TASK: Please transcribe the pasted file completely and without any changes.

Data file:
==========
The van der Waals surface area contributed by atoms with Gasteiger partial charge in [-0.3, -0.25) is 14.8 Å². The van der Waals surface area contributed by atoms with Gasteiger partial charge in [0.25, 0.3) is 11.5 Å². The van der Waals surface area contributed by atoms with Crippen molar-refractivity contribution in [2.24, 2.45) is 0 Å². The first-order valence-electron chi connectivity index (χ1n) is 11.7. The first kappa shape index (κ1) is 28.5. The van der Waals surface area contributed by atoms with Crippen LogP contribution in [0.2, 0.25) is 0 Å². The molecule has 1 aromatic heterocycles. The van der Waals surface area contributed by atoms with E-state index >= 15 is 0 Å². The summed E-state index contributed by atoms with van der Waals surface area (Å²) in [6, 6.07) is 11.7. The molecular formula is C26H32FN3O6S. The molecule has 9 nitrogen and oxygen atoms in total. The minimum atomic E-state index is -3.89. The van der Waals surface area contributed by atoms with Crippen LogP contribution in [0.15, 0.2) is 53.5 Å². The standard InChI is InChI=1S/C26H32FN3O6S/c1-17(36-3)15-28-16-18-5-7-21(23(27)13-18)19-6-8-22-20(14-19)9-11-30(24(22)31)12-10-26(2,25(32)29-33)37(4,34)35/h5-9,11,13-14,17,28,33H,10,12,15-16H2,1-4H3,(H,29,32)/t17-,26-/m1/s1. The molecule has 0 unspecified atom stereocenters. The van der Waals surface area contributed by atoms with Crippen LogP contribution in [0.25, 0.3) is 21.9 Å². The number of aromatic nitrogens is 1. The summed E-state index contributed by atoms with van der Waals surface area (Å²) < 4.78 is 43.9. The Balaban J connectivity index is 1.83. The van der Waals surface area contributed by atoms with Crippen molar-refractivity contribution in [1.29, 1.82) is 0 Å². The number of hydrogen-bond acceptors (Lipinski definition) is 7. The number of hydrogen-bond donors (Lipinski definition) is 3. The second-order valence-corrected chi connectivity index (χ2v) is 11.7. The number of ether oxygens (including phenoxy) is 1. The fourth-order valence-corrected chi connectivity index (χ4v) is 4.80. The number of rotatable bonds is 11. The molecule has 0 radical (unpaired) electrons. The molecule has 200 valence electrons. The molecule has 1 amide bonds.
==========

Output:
The van der Waals surface area contributed by atoms with Gasteiger partial charge in [-0.3, -0.25) is 14.8 Å². The van der Waals surface area contributed by atoms with Gasteiger partial charge in [0.25, 0.3) is 11.5 Å². The van der Waals surface area contributed by atoms with Crippen molar-refractivity contribution in [2.24, 2.45) is 0 Å². The first-order valence-electron chi connectivity index (χ1n) is 11.7. The first kappa shape index (κ1) is 28.5. The van der Waals surface area contributed by atoms with Crippen LogP contribution in [0.2, 0.25) is 0 Å². The molecule has 1 aromatic heterocycles. The van der Waals surface area contributed by atoms with E-state index >= 15 is 0 Å². The summed E-state index contributed by atoms with van der Waals surface area (Å²) in [6, 6.07) is 11.7. The molecular formula is C26H32FN3O6S. The molecule has 9 nitrogen and oxygen atoms in total. The minimum atomic E-state index is -3.89. The van der Waals surface area contributed by atoms with Crippen LogP contribution in [0.15, 0.2) is 53.5 Å². The standard InChI is InChI=1S/C26H32FN3O6S/c1-17(36-3)15-28-16-18-5-7-21(23(27)13-18)19-6-8-22-20(14-19)9-11-30(24(22)31)12-10-26(2,25(32)29-33)37(4,34)35/h5-9,11,13-14,17,28,33H,10,12,15-16H2,1-4H3,(H,29,32)/t17-,26-/m1/s1. The molecule has 0 unspecified atom stereocenters. The van der Waals surface area contributed by atoms with Crippen LogP contribution in [0.25, 0.3) is 21.9 Å². The number of aromatic nitrogens is 1. The summed E-state index contributed by atoms with van der Waals surface area (Å²) < 4.78 is 43.9. The Balaban J connectivity index is 1.83. The van der Waals surface area contributed by atoms with Crippen molar-refractivity contribution in [1.29, 1.82) is 0 Å². The number of hydrogen-bond acceptors (Lipinski definition) is 7. The number of hydrogen-bond donors (Lipinski definition) is 3. The second-order valence-corrected chi connectivity index (χ2v) is 11.7. The number of ether oxygens (including phenoxy) is 1. The fourth-order valence-corrected chi connectivity index (χ4v) is 4.80. The number of rotatable bonds is 11. The molecule has 0 radical (unpaired) electrons. The molecule has 200 valence electrons. The molecule has 1 amide bonds.